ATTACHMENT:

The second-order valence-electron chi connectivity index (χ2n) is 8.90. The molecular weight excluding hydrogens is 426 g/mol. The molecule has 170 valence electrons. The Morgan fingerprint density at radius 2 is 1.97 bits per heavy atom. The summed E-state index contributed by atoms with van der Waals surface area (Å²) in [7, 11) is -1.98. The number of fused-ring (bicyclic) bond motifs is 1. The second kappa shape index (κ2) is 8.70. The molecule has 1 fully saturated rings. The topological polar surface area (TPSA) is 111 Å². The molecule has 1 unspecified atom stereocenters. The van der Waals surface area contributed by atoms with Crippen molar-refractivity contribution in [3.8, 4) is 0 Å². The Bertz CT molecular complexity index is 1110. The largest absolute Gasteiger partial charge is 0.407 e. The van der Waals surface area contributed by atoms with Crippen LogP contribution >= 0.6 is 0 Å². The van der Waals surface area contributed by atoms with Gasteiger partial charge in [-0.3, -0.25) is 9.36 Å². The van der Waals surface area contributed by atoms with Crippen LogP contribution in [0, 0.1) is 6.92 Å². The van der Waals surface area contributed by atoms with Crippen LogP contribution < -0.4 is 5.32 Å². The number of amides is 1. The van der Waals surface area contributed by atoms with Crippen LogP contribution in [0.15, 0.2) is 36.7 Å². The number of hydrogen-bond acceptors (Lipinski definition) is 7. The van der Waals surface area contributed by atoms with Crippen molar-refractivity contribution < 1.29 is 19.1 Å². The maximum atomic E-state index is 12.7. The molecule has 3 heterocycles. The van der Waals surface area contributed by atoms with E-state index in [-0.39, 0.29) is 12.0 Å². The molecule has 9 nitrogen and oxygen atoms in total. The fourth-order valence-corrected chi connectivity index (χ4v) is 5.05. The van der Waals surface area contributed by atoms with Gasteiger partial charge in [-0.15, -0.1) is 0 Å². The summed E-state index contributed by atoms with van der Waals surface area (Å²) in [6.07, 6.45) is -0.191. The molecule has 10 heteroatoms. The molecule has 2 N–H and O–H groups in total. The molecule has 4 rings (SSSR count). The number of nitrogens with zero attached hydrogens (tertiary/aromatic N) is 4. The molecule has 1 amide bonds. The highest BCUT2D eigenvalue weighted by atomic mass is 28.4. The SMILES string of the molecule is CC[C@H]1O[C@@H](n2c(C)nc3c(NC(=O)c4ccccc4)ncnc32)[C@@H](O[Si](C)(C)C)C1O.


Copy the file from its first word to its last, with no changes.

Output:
The second-order valence-electron chi connectivity index (χ2n) is 8.90. The molecular weight excluding hydrogens is 426 g/mol. The molecule has 170 valence electrons. The Morgan fingerprint density at radius 2 is 1.97 bits per heavy atom. The summed E-state index contributed by atoms with van der Waals surface area (Å²) in [7, 11) is -1.98. The number of fused-ring (bicyclic) bond motifs is 1. The second kappa shape index (κ2) is 8.70. The molecule has 1 fully saturated rings. The topological polar surface area (TPSA) is 111 Å². The molecule has 1 unspecified atom stereocenters. The van der Waals surface area contributed by atoms with Crippen molar-refractivity contribution in [3.8, 4) is 0 Å². The Bertz CT molecular complexity index is 1110. The largest absolute Gasteiger partial charge is 0.407 e. The van der Waals surface area contributed by atoms with Crippen LogP contribution >= 0.6 is 0 Å². The van der Waals surface area contributed by atoms with Gasteiger partial charge in [-0.3, -0.25) is 9.36 Å². The van der Waals surface area contributed by atoms with Crippen LogP contribution in [0, 0.1) is 6.92 Å². The van der Waals surface area contributed by atoms with Crippen LogP contribution < -0.4 is 5.32 Å². The number of amides is 1. The van der Waals surface area contributed by atoms with Crippen LogP contribution in [0.15, 0.2) is 36.7 Å². The number of hydrogen-bond acceptors (Lipinski definition) is 7. The van der Waals surface area contributed by atoms with Crippen molar-refractivity contribution < 1.29 is 19.1 Å². The maximum atomic E-state index is 12.7. The molecule has 3 heterocycles. The van der Waals surface area contributed by atoms with E-state index in [-0.39, 0.29) is 12.0 Å². The molecule has 9 nitrogen and oxygen atoms in total. The fourth-order valence-corrected chi connectivity index (χ4v) is 5.05. The van der Waals surface area contributed by atoms with Gasteiger partial charge in [-0.15, -0.1) is 0 Å². The summed E-state index contributed by atoms with van der Waals surface area (Å²) in [6.07, 6.45) is -0.191. The molecule has 10 heteroatoms. The molecule has 2 N–H and O–H groups in total. The molecule has 4 rings (SSSR count). The number of nitrogens with zero attached hydrogens (tertiary/aromatic N) is 4. The molecule has 1 amide bonds. The highest BCUT2D eigenvalue weighted by atomic mass is 28.4. The SMILES string of the molecule is CC[C@H]1O[C@@H](n2c(C)nc3c(NC(=O)c4ccccc4)ncnc32)[C@@H](O[Si](C)(C)C)C1O.